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Mod Bods: Modernism and the Body

2013 Graduate Student Symposium

Conference will begin Friday, February 22nd in the Business Building Rooms 8 and 9. All sessions and speakers in BU 8 & 9 unless otherwise noted.  Sessions and keynote addresses are free and open to the public.


Session 1: Friday 1:00PM-2:30PM
“Gendered Bodies: Courts, Language, and Travel”

Paula Collucci, Washington University: “Bending to Their Will: Gender in the Shakespearean Trojan Court”

Leighanne Allen, The University of Wyoming: “Exclamations, Tender Tones, Fond Tears: Women’s Sentimental Language of the Body”

Charles Fournier, The University of Wyoming: “The Severing Moral Geography of the Ocean: Geoffrey Crayon’s Transformation”

Eric Izznat, The University of Colorado-Boulder: "Cut-Up Drug Visions: The Yage-Induced Origins of William S. Burrough's Psychedelic Style"

Session 2: Friday 3:00PM-4:30PM
“The Liminal Body of Modernism: War, Time, and Myth”

Kait McNamee, The University of Colorado Denver: “Fear No More: Liminal Spaces and Bodies in Time in Mrs. Dalloway

Harry Whitlock III, The University of Wyoming: “The Legislators of the World: the Body of the Soldier and the Body of the Poet in Wilfred Owen’s ‘S.I.W.’”

Aaron Graham, The University of Wyoming: “Nam Sibyllam Quidem Cumis: The Mythic Body of the Cumaean Sibyl and how we Read Allusion in The Waste Land

Keynote Address: Friday 5:00PM-6:00PM

Dr. Ron Schuchard, Emory University: “The Man Who Suffers and the Mind Which Creates in The Waste Land.”

Reception: Friday 7:00PM-8:00PM Mathison Library, Hoyt Hall 212

Coffee Talk: Saturday 9:00AM-10:00AM Cooper Carriage House

Session 3: Saturday 10:00AM-11:30AM
“Non-Human, and Undead Bodies”

T. Nordin de Saillan, The University of Colorado Boulder: “Body of the Beast: Nonhuman Animals as Sites of Power in Joyce’s Ulysses”

Erica Tom, Rutgers University: “Bridling Bodies: The Fraught Functions of Riding in Art and Action”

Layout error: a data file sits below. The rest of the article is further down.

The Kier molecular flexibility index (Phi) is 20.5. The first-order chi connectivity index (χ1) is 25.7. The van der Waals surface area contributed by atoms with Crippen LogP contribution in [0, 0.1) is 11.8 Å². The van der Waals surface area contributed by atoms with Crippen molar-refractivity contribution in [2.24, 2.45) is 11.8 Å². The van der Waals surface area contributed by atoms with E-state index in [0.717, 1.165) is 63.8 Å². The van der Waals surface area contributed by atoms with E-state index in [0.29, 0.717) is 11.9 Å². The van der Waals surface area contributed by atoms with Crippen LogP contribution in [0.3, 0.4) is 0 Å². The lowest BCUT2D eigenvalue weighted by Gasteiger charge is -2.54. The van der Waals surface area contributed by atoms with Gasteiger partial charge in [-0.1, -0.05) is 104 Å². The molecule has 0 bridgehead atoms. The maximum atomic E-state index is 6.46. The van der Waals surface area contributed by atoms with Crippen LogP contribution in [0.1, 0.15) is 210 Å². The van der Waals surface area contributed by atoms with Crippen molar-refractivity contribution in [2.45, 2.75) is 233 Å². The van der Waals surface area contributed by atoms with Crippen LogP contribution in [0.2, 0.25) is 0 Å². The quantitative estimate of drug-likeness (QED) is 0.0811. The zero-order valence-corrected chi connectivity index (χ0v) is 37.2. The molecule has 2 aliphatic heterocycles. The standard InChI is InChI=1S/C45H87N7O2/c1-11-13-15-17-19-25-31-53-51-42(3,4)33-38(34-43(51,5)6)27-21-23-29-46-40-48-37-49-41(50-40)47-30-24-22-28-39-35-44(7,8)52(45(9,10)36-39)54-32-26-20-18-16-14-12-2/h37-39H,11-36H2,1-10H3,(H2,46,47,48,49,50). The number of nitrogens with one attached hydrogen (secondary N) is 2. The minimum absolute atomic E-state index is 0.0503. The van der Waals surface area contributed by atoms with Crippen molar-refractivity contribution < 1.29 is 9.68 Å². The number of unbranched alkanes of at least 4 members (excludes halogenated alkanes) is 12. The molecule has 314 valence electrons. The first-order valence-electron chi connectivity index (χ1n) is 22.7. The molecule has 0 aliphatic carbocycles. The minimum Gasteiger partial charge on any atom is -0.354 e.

Grace Heneks, The University of Colorado Denver: “‘Dollars Damn Me’: Placing Melville’s “Bartleby” within Contemporary Zombie Discourse”

Lunch: Saturday 11:30AM-1:00PM Cooper Carriage House

Keynote Address: Saturday 1:00PM-2:00PM

Dr. Michelle Jarman, University of Wyoming: "Underground Bodies -- Contingent Minds"

Session 4: Saturday 2:30PM-4:00PM
“The Affective Body: Power, Control, and Shame”

Courtney Carlisle, The University of Wyoming: “The Body is a Warehouse of Shame: Milton and the English People”

David Bray, The University of Wyoming: “The Villains’ Version: Capote’s Nonfiction Novel as a Rhetoric of Sympathy”

J.J. Clark, The University of Colorado Denver: “The Mind, the Body, and the City: Emptiness as Control in The Handmaid’s Tale

Bonnie Hanson, The University of Wyoming: “The Ties that Bind: Captivity in the Novels of Nella Larson”

Session 5: Saturday 4:15PM-5:45PM
“The Constructed Body: Gender, Diagnoses, and Rhetoric”

Anne Mook, The University of Wyoming: “The Body of Women: Italy's Showgirls”

Kenny Thompson, The University of Wyoming: “‘Bloody Progress’: Myth and Fredrick Jackson Turner’s Frontier Thesis in Cormac McCarthy’s Blood Meridian

Matt Perkins, The University of Wyoming: “How the West was Written: the Rhetoric of Genre and Reception in the Literature of Cormac McCarthy”

Lindsey Grubbs, The University of Wyoming: “Lauren Slater and the Experts: The Disciplinary Control of Diagnosis”



Dr. Ron Schuchard

Ron Schuchard
Ronald Schuchard, Goodrich C. White Professor of English, came to Emory University in 1969 after completing his graduate work at the University of Texas, Austin. He teaches courses in 20th-century British, Irish and Anglophone literature and is the author of numerous studies of modern authors, particularly T.S. Eliot and W.B. Yeats. His new book, "The Last Minstrels: Yeats and the Revival of the Bardic Arts" was published by Oxford University Press in 2008.

Dr. Michelle Jarman

Dr. Michelle Jarman
Michelle Jarman holds a PhD in English and is Assistant Professor of Disability Studies at the University of Wyoming, where she directs the undergraduate Minor in Disability Studies. Broadly, her research explores productive connections between disability studies, race studies, and gender theory in a variety of disability representations in 20th and 21st century U.S. literature and culture. Jarman’s essays have appeared in journals such as "MELUS" (Multi-Ethnic Literature of the United States), "Review of Disability Studies," "Journal of Literary and Cultural Disability Studies," "Feminist Formations," and several literary and disability studies anthologies. She is currently working on a manuscript tentatively titled "Crip Entanglements: Rifts and Relations of Disability."

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